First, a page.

The start of the school year has finally passed, but many parents may have difficulty finishing the month of September without being in the red... The cause: an increase in the price of school supplies of 11.3% compared to last year, according to a survey by the Confederation of Families.
School supplies are not the only items of expenditure to weigh more and more heavily in the budget of the French. Food, fuel, gas… With the hiccups in global supply chains linked to Covid, then the soaring prices of energy and raw materials due to the war in Ukraine, France seems to have sunk into chronic inflation. To the point where you can't get out?
If we look at the INSEE figures, the worst seems to be behind us. After reaching a peak of 6.3% at the start of the year, the increase in the consumer price index in France was “only” 4.3% year-on-year in July. This drop does not mean that the prices on the labels are falling. During "disinflation", the increase is only smaller...
This downward trend unfortunately came to a halt last month. In August, inflation was higher than the previous month (4.8%), driven in particular by the increase in fuel and electricity prices. “With energy prices starting to rise again, we risk finding a new inflationary dynamic,” worries Patrick Artus, economic advisor at Natixis. In this scenario, the companies, affected by this new increase, would pass on the surge in their costs to the labels.
Fortunately, this scenario is very far from certain. "Rather, we have disinflation in the pipeline: producer prices, i.e. ex-factory prices, have been falling for several months, which will eventually affect the labels: we We will gradually return to 2 or 3% inflation, but for the moment it is difficult to know at what pace, "said Sylvain Bersinger, chief economist at Asterès.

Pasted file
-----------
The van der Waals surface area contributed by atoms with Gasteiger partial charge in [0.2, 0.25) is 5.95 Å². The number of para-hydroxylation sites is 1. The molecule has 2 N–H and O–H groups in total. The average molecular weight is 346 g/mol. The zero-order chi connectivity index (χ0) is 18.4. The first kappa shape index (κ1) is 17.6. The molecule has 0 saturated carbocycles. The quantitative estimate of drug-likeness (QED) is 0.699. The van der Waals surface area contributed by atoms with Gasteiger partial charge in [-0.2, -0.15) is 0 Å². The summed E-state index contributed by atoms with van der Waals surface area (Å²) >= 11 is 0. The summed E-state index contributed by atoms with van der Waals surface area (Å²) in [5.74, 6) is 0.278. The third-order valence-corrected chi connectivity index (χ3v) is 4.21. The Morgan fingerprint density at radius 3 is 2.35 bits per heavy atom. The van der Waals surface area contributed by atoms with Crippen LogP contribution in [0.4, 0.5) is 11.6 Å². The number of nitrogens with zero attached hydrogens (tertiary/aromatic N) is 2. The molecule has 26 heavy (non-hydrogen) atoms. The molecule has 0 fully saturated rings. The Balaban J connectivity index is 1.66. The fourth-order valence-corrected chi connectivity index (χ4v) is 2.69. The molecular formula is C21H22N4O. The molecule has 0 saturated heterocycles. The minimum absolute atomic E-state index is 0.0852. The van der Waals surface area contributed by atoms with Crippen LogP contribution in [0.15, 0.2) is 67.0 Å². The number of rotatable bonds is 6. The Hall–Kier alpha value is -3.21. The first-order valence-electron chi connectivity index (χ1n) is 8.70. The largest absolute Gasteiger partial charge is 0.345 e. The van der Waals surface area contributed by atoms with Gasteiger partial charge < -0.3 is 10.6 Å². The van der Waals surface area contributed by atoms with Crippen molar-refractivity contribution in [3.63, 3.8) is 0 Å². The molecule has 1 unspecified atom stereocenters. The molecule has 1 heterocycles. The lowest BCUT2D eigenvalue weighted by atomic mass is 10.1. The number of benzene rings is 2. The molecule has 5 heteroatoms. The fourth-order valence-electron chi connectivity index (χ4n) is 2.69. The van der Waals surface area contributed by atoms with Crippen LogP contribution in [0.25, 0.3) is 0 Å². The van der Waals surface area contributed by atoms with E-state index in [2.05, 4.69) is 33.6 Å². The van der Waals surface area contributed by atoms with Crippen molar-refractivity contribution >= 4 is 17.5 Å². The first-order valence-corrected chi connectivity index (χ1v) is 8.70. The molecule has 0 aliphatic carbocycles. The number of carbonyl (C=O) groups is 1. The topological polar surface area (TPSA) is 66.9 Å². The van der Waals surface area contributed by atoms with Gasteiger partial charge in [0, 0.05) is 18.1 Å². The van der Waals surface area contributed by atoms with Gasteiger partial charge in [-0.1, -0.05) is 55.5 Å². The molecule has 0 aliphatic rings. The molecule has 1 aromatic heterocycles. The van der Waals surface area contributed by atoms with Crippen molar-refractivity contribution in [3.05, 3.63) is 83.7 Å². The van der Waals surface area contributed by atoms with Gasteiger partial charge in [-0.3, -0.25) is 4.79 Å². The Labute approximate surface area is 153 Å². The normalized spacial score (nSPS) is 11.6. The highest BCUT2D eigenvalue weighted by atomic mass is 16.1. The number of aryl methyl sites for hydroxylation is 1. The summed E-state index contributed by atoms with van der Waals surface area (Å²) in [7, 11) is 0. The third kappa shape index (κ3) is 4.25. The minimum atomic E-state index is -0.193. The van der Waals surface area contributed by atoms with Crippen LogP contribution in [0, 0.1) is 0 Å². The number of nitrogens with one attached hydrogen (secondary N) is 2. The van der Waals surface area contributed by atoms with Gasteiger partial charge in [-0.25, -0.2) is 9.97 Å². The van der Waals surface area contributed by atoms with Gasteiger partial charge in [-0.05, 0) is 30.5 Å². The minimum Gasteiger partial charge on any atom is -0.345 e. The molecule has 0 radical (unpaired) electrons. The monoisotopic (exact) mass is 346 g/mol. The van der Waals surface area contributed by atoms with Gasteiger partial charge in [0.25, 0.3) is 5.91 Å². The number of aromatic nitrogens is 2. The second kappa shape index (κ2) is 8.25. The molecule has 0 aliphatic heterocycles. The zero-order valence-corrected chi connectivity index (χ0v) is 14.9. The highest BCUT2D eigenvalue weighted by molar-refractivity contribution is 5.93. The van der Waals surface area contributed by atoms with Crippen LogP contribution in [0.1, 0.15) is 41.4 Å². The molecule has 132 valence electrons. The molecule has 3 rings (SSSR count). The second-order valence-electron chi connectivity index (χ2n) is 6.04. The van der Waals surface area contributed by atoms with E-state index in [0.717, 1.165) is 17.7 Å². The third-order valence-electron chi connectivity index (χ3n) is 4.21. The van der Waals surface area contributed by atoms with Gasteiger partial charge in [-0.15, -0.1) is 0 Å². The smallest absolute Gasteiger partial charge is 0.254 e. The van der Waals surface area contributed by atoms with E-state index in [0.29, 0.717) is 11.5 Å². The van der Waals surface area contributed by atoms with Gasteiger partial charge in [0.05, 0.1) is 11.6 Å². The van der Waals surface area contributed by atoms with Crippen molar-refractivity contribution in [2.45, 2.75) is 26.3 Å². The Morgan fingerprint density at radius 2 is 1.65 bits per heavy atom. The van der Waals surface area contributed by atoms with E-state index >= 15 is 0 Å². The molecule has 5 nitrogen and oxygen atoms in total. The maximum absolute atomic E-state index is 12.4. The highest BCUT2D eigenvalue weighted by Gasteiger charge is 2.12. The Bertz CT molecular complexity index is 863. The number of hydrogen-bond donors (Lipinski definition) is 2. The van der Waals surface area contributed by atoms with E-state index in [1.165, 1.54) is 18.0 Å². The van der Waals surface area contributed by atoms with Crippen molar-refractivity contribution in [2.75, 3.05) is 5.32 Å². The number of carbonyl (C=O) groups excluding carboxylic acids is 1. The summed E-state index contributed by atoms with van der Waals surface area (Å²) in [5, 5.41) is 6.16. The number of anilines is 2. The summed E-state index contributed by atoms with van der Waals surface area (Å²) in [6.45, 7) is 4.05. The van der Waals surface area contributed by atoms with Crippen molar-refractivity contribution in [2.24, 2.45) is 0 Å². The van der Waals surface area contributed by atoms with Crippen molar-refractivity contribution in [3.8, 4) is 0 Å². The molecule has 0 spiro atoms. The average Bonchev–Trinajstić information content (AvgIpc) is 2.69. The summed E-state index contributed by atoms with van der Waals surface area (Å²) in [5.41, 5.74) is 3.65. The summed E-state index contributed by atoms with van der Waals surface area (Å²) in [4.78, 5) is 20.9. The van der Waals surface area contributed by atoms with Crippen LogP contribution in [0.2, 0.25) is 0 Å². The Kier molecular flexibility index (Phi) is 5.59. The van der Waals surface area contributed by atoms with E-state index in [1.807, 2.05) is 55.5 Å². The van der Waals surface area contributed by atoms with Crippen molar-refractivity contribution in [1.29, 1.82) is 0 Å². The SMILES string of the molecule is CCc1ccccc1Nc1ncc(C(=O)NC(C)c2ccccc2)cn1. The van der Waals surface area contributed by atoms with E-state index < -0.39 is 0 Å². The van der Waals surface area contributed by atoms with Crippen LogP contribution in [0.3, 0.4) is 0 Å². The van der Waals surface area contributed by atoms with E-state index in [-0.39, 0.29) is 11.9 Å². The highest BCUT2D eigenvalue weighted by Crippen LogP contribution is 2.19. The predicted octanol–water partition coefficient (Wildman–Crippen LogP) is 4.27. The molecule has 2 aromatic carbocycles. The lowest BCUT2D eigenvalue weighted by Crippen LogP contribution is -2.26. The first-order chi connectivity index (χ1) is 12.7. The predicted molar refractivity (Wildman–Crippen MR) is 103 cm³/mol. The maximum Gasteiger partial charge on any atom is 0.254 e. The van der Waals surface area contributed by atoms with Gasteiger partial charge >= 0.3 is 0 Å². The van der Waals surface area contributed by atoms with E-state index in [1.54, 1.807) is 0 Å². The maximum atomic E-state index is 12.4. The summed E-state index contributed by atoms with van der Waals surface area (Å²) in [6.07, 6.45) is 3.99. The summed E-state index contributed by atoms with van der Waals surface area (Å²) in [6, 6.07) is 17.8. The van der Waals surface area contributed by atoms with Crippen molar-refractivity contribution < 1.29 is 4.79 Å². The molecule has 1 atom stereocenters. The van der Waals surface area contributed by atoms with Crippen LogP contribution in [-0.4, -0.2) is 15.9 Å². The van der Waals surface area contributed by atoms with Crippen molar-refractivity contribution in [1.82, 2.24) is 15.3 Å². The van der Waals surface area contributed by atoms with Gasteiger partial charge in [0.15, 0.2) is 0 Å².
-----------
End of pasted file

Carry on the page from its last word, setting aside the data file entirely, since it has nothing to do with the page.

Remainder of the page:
Another reason to hope: “There is no price-salary loop, remuneration tends to run after price increases; nor a price-profit loop, even if certain companies have had catch-up or anticipation behavior, these will probably fade because demand is no longer there,” adds Anthony Morlet-Lavidalie, economist at BSI Economics. The slowdown in the Chinese economy, the ogre that is swallowing up much of the world's raw materials, should also contribute to the slowdown in inflation.
But another debate animates economists. While it is certain that we will not return to pre-Covid price levels, because wages have increased in the meantime, will we again experience the very moderate inflation that seemed to be the new normal before the outbreak? For some experts, this is impossible. “The energy transition, relocations or tensions on the job market are inflationary,” believes Patrick Artus.
Others rather see the aging of the population as a factor in falling prices: “We have not emerged from secular stagnation: in five years, central banks will once again do everything to avoid deflation,” predicts Anthony Morlet- Lavidalie. Your bets!